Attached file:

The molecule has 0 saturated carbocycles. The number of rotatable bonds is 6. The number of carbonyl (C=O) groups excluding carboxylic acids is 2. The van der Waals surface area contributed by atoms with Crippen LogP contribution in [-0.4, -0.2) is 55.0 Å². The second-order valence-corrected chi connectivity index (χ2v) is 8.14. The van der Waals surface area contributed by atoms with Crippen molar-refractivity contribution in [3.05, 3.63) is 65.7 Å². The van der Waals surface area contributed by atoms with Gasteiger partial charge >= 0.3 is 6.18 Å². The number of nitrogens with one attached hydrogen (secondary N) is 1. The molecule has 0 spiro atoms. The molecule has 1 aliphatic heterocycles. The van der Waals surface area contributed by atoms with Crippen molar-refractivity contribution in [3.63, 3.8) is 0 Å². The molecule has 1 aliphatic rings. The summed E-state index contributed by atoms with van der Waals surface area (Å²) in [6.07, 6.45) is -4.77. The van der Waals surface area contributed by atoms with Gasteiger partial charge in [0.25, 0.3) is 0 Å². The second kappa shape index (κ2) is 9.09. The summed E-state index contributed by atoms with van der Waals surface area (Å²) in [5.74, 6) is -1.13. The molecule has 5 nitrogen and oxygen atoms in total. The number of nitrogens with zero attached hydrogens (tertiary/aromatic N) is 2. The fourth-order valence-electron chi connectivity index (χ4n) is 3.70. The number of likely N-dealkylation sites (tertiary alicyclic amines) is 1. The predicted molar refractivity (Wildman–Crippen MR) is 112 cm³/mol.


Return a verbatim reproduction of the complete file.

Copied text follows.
The molecule has 0 saturated carbocycles. The number of rotatable bonds is 6. The number of carbonyl (C=O) groups excluding carboxylic acids is 2. The van der Waals surface area contributed by atoms with Crippen LogP contribution in [-0.4, -0.2) is 55.0 Å². The second-order valence-corrected chi connectivity index (χ2v) is 8.14. The van der Waals surface area contributed by atoms with Crippen molar-refractivity contribution in [3.05, 3.63) is 65.7 Å². The van der Waals surface area contributed by atoms with Gasteiger partial charge >= 0.3 is 6.18 Å². The number of nitrogens with one attached hydrogen (secondary N) is 1. The molecule has 0 spiro atoms. The molecule has 1 aliphatic heterocycles. The van der Waals surface area contributed by atoms with Crippen molar-refractivity contribution in [3.63, 3.8) is 0 Å². The molecule has 1 aliphatic rings. The summed E-state index contributed by atoms with van der Waals surface area (Å²) in [6.07, 6.45) is -4.77. The van der Waals surface area contributed by atoms with Gasteiger partial charge in [0.25, 0.3) is 0 Å². The second kappa shape index (κ2) is 9.09. The summed E-state index contributed by atoms with van der Waals surface area (Å²) in [5.74, 6) is -1.13. The molecule has 5 nitrogen and oxygen atoms in total. The number of nitrogens with zero attached hydrogens (tertiary/aromatic N) is 2. The fourth-order valence-electron chi connectivity index (χ4n) is 3.70. The number of likely N-dealkylation sites (tertiary alicyclic amines) is 1. The predicted molar refractivity (Wildman–Crippen MR) is 112 cm³/mol.